I’m loving this recent album release shows that The Brudenell has been doing in conjunction with Leeds independent record store Crash Records. The deal; Buy a ticket in advance from the shop, in a bundle with the album on any format you choose for a bargain price. There have been intimate shows recently from the likes of Suede, Frank Carter & The Rattlesnakes and The Kaiser Chiefs, who did a record four-show run here in one day! Not surprisingly, these shows sell out very quickly.
Now it’s the turn of Frank Turner. His new album ‘No Man’s Land’ has entered the charts at Number 3 this week, and I like to think we all helped by purchasing a copy in advance. I went for the indie only white vinyl/ticket bundle. That’s £23 for a record and a live show at my favourite venue…bargain!
The last time Frank Turner played Leeds was down the road at Leeds First Direct Arena earlier this year. Taking to the more intimate stage of The Brudenell , with just an acoustic guitar and no backing band, he whips up the same enthusiasm and energy for 400 people as he does for a few thousand in an arena with his band The Sleeping Souls.
Concentrating first on tracks from the new album, he opens with ‘Jinny Bingham’s Ghost’. The opening track from ‘No Man’s Land’ and one of the album’s highlights. The folky tale of a 17th century Camden killer is an upbeat, drinking song of the highest order. We all listen intently for the duration.
Next up Frank recounts the tale of ‘Rescue Annie’, the supposed jane doe who was used to model the death mask still used today as the CPR dummy. Frank goes on to introduce each new song with a bit of background story. So, on the hottest day for sometime he plays us a Christmas song called ‘The Graveyard Of The Outcast Dead’, of course he does, why not! Does it transport us to a cold December morning, in a different century? Does it hell, he’s no magician! It’s bloody roasting in here and the sentiment of the song does little to bring down the temperature.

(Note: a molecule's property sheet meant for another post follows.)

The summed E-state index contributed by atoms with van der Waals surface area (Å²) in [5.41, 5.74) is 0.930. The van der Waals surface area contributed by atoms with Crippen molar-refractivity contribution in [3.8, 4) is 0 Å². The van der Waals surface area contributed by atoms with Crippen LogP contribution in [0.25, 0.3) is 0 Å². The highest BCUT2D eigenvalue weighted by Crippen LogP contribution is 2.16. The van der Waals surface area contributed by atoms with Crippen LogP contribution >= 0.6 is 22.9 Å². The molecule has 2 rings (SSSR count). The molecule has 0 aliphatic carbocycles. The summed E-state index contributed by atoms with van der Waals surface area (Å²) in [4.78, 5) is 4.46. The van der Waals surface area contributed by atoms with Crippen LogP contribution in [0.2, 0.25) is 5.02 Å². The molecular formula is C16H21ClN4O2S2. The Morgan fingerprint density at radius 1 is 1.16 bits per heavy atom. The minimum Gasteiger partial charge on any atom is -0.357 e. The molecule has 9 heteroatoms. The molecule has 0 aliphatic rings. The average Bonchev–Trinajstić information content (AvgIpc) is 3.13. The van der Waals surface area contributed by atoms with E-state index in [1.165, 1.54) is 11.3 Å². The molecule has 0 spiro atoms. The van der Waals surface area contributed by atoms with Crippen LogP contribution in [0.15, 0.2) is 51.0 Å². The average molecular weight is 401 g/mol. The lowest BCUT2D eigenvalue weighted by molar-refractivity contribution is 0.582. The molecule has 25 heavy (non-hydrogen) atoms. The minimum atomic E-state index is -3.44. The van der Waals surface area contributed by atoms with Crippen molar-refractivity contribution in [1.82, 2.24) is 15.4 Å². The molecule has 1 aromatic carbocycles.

Frank prepares us for ‘The Death Of Dora Hand’ telling us there’s a guitar solo and it’s hard, so if we could all shout loudly during the solo to cover up the mistakes, it would be appreciated! He even gets his roadie to bring a box out for him to put his “foot on the monitor, Slash-style” to help. A comedy moment that gets plenty of laughs and he does actually pull it off. “Doff your cap, boy”
‘The Lioness’ is full of punk attitude and aggression and Frank has the crowd in the palm of his hand with great crowd participation, getting us all to take over in singing the chorus back to him. The beautiful sentiment of ‘Sister Rosetta’ follows, the perfect swan song to ‘No Man’s Land’ before we get into more familiar territory. Having had the album on constant for the week, these songs are fresh and I know the lyrics, well at least the choruses, and it seems I’m not the only one.
The likes of the heartfelt ‘Be More Kind’ and ‘The Way I Tend To Be’ are greeted like old friends and sung back to their creator with the enthusiasm they deserve. A raucous and passionate ‘I Still Believe’ preaches camaraderie and the love for rock ‘n’ roll we all share. “I still believe in the need for guitars and drums and desperate poetry” he sings and it induces goosebumps in this setting just as much as the recorded version.
But the biggest cheer of the night is when he announces he is getting married next week, before bowing out with a soaring ‘The Ballad Of Me and My Friends’. Making it personal by changing the lyrics to suit the venue. Marvellous stuff indeed.
It’s well known that Frank Turner gives his all with every performance. He has a way of drawing you in, sharing his passion and inciting every member of his audience to get involved and feel a part of the show. And tonight’s was show no different.
Show number 2388 he tells us, yeah, he keeps count! And tonight he gave Leeds two intimate shows we will remember for years to come. One of those ‘you had to be there’ moments for sure.
Author: Ben Hughes
Photographs: Neil vary gig photography